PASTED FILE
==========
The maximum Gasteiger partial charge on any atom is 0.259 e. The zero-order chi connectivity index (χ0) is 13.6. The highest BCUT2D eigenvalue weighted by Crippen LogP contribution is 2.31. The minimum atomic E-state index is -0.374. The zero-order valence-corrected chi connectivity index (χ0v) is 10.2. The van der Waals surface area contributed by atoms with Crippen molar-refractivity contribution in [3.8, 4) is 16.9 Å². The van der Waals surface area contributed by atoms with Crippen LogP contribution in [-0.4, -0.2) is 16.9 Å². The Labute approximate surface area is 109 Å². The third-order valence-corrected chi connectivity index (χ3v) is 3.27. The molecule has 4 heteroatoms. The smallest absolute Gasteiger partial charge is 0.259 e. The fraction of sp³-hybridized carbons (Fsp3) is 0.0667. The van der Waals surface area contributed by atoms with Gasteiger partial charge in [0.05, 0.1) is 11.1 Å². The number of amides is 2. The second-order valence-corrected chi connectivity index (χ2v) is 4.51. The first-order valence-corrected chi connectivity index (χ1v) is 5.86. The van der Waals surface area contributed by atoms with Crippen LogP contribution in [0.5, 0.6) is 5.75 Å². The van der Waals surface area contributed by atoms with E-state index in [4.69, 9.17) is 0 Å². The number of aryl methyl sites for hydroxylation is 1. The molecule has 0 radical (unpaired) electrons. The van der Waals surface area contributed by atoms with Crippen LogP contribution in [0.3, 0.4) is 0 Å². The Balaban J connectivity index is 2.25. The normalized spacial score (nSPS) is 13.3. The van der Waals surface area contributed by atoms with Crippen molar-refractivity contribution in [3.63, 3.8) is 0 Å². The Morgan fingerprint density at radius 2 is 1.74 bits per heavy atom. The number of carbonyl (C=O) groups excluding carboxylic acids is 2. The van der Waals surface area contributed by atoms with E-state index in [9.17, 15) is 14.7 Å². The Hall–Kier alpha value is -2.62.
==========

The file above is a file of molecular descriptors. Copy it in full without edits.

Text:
The maximum Gasteiger partial charge on any atom is 0.259 e. The zero-order chi connectivity index (χ0) is 13.6. The highest BCUT2D eigenvalue weighted by Crippen LogP contribution is 2.31. The minimum atomic E-state index is -0.374. The zero-order valence-corrected chi connectivity index (χ0v) is 10.2. The van der Waals surface area contributed by atoms with Crippen molar-refractivity contribution in [3.8, 4) is 16.9 Å². The van der Waals surface area contributed by atoms with Crippen LogP contribution in [-0.4, -0.2) is 16.9 Å². The Labute approximate surface area is 109 Å². The third-order valence-corrected chi connectivity index (χ3v) is 3.27. The molecule has 4 heteroatoms. The smallest absolute Gasteiger partial charge is 0.259 e. The fraction of sp³-hybridized carbons (Fsp3) is 0.0667. The van der Waals surface area contributed by atoms with Gasteiger partial charge in [0.05, 0.1) is 11.1 Å². The number of amides is 2. The second-order valence-corrected chi connectivity index (χ2v) is 4.51. The first-order valence-corrected chi connectivity index (χ1v) is 5.86. The van der Waals surface area contributed by atoms with Crippen LogP contribution in [0.5, 0.6) is 5.75 Å². The van der Waals surface area contributed by atoms with E-state index in [4.69, 9.17) is 0 Å². The number of aryl methyl sites for hydroxylation is 1. The molecule has 0 radical (unpaired) electrons. The van der Waals surface area contributed by atoms with Crippen LogP contribution in [0.3, 0.4) is 0 Å². The Balaban J connectivity index is 2.25. The normalized spacial score (nSPS) is 13.3. The van der Waals surface area contributed by atoms with Crippen molar-refractivity contribution in [3.63, 3.8) is 0 Å². The Morgan fingerprint density at radius 2 is 1.74 bits per heavy atom. The number of carbonyl (C=O) groups excluding carboxylic acids is 2. The van der Waals surface area contributed by atoms with E-state index in [9.17, 15) is 14.7 Å². The Hall–Kier alpha value is -2.62.